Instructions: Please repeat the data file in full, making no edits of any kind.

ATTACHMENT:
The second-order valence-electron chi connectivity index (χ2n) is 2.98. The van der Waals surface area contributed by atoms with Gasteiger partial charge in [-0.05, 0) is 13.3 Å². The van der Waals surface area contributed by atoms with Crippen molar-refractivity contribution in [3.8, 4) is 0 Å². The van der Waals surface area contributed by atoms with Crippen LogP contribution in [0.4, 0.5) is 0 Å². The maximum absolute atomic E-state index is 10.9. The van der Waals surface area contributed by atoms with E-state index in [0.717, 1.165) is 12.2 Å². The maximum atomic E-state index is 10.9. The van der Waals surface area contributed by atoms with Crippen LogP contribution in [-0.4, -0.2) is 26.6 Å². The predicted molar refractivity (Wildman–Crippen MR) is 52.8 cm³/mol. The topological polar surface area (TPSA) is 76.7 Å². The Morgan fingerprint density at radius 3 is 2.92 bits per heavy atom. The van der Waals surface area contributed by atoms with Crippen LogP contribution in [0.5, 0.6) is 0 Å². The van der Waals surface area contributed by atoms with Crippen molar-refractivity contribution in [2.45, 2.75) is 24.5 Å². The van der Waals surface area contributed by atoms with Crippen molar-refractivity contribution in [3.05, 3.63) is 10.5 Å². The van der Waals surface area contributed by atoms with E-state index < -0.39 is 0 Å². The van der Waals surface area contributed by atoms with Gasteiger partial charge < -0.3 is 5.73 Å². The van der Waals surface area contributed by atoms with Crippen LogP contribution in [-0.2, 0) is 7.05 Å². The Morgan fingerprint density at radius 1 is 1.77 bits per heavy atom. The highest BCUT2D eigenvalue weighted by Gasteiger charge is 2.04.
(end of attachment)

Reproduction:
The second-order valence-electron chi connectivity index (χ2n) is 2.98. The van der Waals surface area contributed by atoms with Gasteiger partial charge in [-0.05, 0) is 13.3 Å². The van der Waals surface area contributed by atoms with Crippen molar-refractivity contribution in [3.8, 4) is 0 Å². The van der Waals surface area contributed by atoms with Crippen LogP contribution in [0.4, 0.5) is 0 Å². The maximum absolute atomic E-state index is 10.9. The van der Waals surface area contributed by atoms with E-state index in [0.717, 1.165) is 12.2 Å². The maximum atomic E-state index is 10.9. The van der Waals surface area contributed by atoms with Crippen LogP contribution in [-0.4, -0.2) is 26.6 Å². The predicted molar refractivity (Wildman–Crippen MR) is 52.8 cm³/mol. The topological polar surface area (TPSA) is 76.7 Å². The Morgan fingerprint density at radius 3 is 2.92 bits per heavy atom. The van der Waals surface area contributed by atoms with Crippen LogP contribution in [0.5, 0.6) is 0 Å². The van der Waals surface area contributed by atoms with Crippen molar-refractivity contribution in [2.45, 2.75) is 24.5 Å². The van der Waals surface area contributed by atoms with Crippen molar-refractivity contribution in [3.05, 3.63) is 10.5 Å². The van der Waals surface area contributed by atoms with E-state index < -0.39 is 0 Å². The van der Waals surface area contributed by atoms with Gasteiger partial charge < -0.3 is 5.73 Å². The van der Waals surface area contributed by atoms with Crippen LogP contribution in [-0.2, 0) is 7.05 Å². The Morgan fingerprint density at radius 1 is 1.77 bits per heavy atom. The highest BCUT2D eigenvalue weighted by Gasteiger charge is 2.04.